That is, if I am defining“emo” as simply emotional (putting the mascara, tight fitting black clothing, Taking Back Sunday records, and asymmetrical haircuts aside). If you are a first timer, this may or may not come as a surprise: Infinite Jest is a very emotional book (it hurts). This may have been the most surprising aspect of the thing when I first picked it up (straining my biceps and wrist flexors, of course) back in (I think) 2009. How was it that an author known for his dazzling intelligence and technical prowess produced something with so much heart? I was stunned and pleasantly surprised. I found many characters that I came to identify with and care about. I suspect you will as well.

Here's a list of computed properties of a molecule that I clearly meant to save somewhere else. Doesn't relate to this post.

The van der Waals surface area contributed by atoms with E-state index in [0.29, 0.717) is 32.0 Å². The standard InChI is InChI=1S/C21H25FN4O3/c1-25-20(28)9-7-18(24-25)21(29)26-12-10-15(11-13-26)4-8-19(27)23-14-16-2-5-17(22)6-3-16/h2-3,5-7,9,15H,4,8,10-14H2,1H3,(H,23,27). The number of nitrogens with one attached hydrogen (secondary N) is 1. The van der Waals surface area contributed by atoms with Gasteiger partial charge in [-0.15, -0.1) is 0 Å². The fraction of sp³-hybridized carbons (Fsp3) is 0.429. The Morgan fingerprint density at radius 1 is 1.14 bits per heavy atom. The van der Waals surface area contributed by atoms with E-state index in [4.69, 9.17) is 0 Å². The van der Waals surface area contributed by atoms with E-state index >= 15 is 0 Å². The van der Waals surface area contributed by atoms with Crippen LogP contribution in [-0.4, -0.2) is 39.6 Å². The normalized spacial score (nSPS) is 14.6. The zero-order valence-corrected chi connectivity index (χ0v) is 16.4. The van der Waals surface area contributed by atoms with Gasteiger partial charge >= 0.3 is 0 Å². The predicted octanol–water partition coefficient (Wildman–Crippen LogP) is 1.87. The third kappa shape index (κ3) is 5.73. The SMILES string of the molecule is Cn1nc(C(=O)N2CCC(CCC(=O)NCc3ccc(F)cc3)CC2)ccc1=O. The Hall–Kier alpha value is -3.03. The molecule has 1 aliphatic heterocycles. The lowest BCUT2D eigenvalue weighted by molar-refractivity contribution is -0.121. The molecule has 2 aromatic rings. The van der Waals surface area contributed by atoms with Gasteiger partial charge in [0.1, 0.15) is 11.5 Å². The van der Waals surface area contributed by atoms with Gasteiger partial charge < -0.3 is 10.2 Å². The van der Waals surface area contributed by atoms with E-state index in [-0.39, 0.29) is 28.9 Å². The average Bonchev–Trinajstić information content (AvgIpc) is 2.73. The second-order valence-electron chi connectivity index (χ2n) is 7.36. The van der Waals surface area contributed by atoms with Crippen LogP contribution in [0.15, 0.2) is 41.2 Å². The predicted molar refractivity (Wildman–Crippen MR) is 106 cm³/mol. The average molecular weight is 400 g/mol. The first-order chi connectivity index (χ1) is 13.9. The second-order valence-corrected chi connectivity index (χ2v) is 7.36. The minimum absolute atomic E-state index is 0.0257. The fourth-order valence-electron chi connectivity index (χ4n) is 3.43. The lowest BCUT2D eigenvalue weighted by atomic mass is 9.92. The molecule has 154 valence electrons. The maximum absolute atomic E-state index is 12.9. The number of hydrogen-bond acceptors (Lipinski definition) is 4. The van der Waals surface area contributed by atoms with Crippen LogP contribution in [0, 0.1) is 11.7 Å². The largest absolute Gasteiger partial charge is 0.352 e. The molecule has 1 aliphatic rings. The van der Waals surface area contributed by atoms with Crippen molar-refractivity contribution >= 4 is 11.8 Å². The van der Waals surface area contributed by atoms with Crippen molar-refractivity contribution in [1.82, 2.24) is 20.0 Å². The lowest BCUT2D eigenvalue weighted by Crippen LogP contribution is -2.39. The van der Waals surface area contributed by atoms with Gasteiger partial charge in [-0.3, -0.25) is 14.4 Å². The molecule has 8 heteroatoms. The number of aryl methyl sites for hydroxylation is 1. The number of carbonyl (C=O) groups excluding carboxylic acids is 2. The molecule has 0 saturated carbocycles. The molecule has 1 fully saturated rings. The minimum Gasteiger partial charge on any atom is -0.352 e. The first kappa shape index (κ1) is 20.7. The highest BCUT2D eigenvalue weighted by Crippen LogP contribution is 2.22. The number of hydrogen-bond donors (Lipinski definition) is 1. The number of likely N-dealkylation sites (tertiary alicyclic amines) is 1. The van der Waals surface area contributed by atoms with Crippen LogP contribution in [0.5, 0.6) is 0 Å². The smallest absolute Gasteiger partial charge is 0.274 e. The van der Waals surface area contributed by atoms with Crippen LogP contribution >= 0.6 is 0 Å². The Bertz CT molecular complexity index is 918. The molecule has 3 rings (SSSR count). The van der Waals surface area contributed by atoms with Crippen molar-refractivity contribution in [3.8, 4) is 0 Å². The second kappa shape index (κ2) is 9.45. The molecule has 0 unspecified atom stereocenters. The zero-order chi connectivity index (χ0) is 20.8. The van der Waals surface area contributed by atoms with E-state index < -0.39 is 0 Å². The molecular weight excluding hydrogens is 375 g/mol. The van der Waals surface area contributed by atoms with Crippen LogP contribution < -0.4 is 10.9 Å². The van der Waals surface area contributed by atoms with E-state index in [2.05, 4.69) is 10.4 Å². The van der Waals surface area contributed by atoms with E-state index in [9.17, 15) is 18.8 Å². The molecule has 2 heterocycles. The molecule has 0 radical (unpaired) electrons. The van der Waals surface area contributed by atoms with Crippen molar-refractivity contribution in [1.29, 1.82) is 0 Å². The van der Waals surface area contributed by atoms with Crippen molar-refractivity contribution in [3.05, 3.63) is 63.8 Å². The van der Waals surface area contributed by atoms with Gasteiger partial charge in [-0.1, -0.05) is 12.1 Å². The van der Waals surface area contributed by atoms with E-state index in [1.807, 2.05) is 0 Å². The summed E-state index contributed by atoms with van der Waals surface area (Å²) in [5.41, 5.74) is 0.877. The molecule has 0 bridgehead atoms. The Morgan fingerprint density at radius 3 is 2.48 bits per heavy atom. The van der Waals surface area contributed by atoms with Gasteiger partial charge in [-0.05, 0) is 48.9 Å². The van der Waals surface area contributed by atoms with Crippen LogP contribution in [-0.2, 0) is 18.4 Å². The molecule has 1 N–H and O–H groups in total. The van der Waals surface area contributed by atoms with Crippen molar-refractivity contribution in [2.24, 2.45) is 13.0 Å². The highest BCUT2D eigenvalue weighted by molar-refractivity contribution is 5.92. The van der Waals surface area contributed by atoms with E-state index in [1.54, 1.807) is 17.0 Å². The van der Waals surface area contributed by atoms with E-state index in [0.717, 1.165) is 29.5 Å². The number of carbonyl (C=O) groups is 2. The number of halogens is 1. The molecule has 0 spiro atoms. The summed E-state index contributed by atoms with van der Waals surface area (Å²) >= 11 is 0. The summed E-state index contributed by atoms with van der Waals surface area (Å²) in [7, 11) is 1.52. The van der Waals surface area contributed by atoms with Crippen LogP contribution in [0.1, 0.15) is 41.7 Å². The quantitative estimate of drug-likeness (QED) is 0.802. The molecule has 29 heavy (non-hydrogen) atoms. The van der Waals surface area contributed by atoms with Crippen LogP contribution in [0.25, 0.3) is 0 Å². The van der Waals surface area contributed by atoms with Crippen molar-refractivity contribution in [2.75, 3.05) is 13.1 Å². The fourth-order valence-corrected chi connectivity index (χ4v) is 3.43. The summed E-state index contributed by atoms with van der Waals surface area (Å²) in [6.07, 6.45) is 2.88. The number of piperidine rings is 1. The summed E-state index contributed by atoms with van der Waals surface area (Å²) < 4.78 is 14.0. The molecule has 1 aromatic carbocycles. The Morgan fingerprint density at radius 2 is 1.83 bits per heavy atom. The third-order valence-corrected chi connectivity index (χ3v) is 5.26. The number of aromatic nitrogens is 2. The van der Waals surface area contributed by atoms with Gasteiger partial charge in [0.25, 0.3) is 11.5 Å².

Personal history tidbit #2: I picked up Infinite Jest at a time when I still had little to no idea what I should do with my life (there are days when I am still unsure). I was 26 or 27, out of school, with no real employment prospects, having vanquished my undergrad, and then nearly finishing (but ultimately dropping out of) another post-grad course at Mohawk College (who the fuck wants to do a clinical placement in Timmins, by the way?—[laugh track here]—Sorry to any of you from Timmins…I’m sure it’s very lovely there this time of year). The point here is that I was coming out of a dark-ish time where I felt this overwhelming sense of doom, uselessness, and despair as to where best to direct my energies. You could say that I was feeling lost. No wonder then that I connected with this book.